and economic arrangements that we encounter each day sit atop a layer of instructions, protocols, and suppositions about how the world works. And much of our societal operating system consists of a set of assumptions about human behavior.
In our very early days—I mean very early days, say, fifty thousand years ago—the underlying assumption about human behavior was simple and true. We were trying to survive. From roaming the savannah to gather food to scrambling for the bushes when a saber-toothed tiger approached, that drive guided most of our behavior. Call this early operating system Motivation 1.0. It wasn’t especially elegant, nor was it much different from those of rhesus monkeys, giant apes, or many other animals. But it served us nicely. It worked well. Until it didn’t.
As humans formed more complex societies, bumping up against strangers and needing to cooperate in order to get things done, an operating system based purely on the biological drive was inadequate. In fact, sometimes we needed ways to restrain this drive—to prevent me from swiping your dinner and you from stealing my spouse. And so in a feat of remarkable cultural engineering, we slowly replaced what we had with a version more compatible with how we’d begun working and living.
At the core of this new and improved operating system was a revised and more accurate assumption: Humans are more than the sum of our biological urges. That first drive still mattered—no doubt about that—but it didn’t fully account for who we are. We also had a second drive—to seek reward and avoid punishment more broadly. And it was from this insight that a new operating system—call it Motivation 2.0—arose. (Of course, other animals also respond to rewards and punishments, but only humans have proved able to channel this drive to develop everything from contract law to convenience stores.)
Harnessing this second drive has been essential to economic progress around the world, especially during the last two centuries. Consider the Industrial Revolution. Technological developments—steam engines, railroads, widespread electricity—played a crucial role in fostering the growth of industry. But so did less tangible innovations—in particular, the work of an American engineer named Frederick Winslow Taylor. In the early 1900s, Taylor, who believed businesses were being run in an inefficient, haphazard way, invented what he called “scientific management.” His invention was a form of “software” expertly crafted to run atop the Motivation 2.0 platform. And it was widely and quickly adopted.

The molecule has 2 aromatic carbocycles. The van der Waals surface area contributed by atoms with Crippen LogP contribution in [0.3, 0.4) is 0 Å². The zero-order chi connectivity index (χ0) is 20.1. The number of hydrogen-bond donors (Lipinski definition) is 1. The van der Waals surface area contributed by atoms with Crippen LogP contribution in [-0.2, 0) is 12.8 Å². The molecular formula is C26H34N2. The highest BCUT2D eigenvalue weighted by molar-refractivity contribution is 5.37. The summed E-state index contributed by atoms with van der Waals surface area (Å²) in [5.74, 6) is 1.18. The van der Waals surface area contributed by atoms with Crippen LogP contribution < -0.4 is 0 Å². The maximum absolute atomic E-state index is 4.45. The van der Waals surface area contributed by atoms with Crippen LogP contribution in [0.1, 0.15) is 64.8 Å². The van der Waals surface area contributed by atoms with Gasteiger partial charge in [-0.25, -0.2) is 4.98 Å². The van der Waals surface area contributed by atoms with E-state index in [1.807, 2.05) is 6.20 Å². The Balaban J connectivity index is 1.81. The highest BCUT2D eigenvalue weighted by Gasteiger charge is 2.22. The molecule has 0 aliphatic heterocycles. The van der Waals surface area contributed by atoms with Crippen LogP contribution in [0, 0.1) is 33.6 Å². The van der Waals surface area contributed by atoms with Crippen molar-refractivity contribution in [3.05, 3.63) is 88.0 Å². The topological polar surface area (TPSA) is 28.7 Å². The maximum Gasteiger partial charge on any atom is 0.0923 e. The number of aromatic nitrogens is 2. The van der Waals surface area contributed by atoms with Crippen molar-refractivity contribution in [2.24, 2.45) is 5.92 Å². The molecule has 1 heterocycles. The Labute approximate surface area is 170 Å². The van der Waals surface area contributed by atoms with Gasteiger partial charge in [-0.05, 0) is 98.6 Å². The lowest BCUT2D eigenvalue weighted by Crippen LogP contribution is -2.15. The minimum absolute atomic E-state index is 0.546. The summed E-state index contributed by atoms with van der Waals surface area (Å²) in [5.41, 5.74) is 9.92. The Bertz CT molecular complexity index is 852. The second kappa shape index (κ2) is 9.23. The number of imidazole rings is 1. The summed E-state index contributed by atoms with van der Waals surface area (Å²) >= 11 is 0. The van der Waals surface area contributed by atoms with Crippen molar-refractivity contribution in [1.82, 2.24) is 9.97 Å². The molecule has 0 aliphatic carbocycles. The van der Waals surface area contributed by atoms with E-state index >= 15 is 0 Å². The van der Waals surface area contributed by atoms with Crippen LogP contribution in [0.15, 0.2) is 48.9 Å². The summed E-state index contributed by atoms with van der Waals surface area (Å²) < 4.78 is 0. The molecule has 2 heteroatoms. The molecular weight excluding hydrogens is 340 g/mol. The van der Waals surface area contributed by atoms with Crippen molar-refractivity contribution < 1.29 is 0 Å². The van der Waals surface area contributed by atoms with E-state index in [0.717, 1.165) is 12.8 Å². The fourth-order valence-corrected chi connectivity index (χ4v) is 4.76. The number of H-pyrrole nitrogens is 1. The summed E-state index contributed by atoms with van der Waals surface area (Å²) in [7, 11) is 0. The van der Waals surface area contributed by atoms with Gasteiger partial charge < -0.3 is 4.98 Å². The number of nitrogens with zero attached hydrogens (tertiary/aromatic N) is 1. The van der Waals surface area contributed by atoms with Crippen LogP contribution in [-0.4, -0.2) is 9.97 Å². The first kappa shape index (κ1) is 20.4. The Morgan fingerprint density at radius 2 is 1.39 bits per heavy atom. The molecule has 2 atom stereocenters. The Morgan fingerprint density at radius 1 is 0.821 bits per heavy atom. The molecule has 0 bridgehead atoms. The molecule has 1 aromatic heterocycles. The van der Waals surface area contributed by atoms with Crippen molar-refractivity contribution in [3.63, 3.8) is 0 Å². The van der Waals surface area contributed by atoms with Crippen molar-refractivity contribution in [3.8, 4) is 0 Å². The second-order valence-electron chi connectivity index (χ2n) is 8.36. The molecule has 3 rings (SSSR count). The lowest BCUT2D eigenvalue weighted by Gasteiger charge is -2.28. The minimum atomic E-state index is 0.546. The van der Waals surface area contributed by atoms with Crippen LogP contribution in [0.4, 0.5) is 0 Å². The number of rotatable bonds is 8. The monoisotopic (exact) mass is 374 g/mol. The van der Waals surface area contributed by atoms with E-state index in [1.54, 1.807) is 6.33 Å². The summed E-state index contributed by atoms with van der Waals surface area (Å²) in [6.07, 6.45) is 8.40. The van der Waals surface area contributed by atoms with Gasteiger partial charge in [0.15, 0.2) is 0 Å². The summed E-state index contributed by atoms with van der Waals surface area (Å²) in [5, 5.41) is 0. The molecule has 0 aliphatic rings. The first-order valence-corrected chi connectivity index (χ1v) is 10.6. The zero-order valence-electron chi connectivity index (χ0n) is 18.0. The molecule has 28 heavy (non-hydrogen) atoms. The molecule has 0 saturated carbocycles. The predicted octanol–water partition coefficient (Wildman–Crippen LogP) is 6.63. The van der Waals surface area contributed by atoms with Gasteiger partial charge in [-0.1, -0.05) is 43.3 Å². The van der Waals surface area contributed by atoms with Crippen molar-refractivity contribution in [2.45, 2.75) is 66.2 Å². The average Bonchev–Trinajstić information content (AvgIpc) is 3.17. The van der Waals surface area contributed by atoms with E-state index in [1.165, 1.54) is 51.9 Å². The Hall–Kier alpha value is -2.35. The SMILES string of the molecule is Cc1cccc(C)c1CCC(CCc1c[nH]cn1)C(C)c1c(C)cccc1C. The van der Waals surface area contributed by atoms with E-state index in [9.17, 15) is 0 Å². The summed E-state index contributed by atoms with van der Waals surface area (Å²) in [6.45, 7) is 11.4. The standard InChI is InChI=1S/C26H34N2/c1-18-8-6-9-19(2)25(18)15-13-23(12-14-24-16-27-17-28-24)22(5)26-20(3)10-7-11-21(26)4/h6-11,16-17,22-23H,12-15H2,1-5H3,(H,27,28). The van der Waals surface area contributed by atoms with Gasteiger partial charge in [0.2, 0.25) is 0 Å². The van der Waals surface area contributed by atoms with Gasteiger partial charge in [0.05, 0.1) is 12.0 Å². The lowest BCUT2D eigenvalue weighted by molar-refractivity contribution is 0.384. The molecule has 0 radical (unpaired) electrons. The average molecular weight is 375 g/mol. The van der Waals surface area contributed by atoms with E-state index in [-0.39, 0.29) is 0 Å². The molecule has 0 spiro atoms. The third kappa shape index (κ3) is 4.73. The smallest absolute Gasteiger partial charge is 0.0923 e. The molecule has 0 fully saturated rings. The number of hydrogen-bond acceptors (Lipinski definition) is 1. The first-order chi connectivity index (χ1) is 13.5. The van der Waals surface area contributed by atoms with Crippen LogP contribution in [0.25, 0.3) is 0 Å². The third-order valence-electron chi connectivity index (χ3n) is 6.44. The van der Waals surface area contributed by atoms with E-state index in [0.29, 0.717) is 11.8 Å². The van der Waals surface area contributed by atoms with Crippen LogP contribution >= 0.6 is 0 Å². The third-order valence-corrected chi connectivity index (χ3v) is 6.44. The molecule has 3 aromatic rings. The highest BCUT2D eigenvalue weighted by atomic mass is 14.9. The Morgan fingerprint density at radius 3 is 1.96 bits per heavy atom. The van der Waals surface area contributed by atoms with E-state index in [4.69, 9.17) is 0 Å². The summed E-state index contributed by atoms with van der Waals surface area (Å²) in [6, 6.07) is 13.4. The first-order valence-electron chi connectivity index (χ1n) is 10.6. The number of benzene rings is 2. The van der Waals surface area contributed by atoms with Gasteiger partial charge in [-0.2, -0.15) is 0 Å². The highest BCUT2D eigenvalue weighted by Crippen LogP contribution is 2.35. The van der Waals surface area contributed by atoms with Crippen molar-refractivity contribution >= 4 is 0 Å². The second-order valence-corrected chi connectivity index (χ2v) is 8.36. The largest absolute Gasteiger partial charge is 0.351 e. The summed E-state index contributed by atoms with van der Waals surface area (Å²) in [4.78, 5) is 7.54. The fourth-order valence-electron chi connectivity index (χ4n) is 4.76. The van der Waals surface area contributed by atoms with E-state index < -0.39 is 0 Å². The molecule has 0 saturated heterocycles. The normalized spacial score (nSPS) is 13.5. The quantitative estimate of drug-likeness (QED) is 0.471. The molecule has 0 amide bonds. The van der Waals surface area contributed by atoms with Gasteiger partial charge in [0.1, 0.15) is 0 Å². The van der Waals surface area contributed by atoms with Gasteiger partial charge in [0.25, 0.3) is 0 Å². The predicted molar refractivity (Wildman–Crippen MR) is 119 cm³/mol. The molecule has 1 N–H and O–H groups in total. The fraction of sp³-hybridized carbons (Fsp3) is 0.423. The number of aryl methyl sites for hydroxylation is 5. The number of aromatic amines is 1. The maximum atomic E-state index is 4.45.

Workers, this approach held, were like parts in a complicated machine. If they did the right work in the right way at the right time, the machine would function smoothly. And to ensure that happened, you simply rewarded the behavior you sought and punished the behavior you discouraged. People would respond rationally to these external forces—these extrinsic motivators—and both they and the system itself would flourish. We tend to think that coal and oil have powered economic development. But in some sense, the engine of commerce has been fueled equally by carrots and sticks.
The Motivation 2.0 operating system has endured for a very long time. Indeed, it is so deeply embedded in our lives that most of us scarcely recognize that it exists. For as long as any of us can remember, we’ve configured our organizations and constructed our lives around its bedrock assumption: The way to improve performance, increase productivity, and encourage excellence is to reward the good and punish the bad.
Despite its greater sophistication and higher aspirations, Motivation 2.0 still wasn’t exactly ennobling. It suggested that, in the end, human beings aren’t much different from horses—that the way to get us moving in the right direction is by dangling a crunchier carrot
or wielding a sharper stick. But what this operating system lacked in enlightenment, it made up for in effectiveness. It worked well—extremely well. Until it didn’t.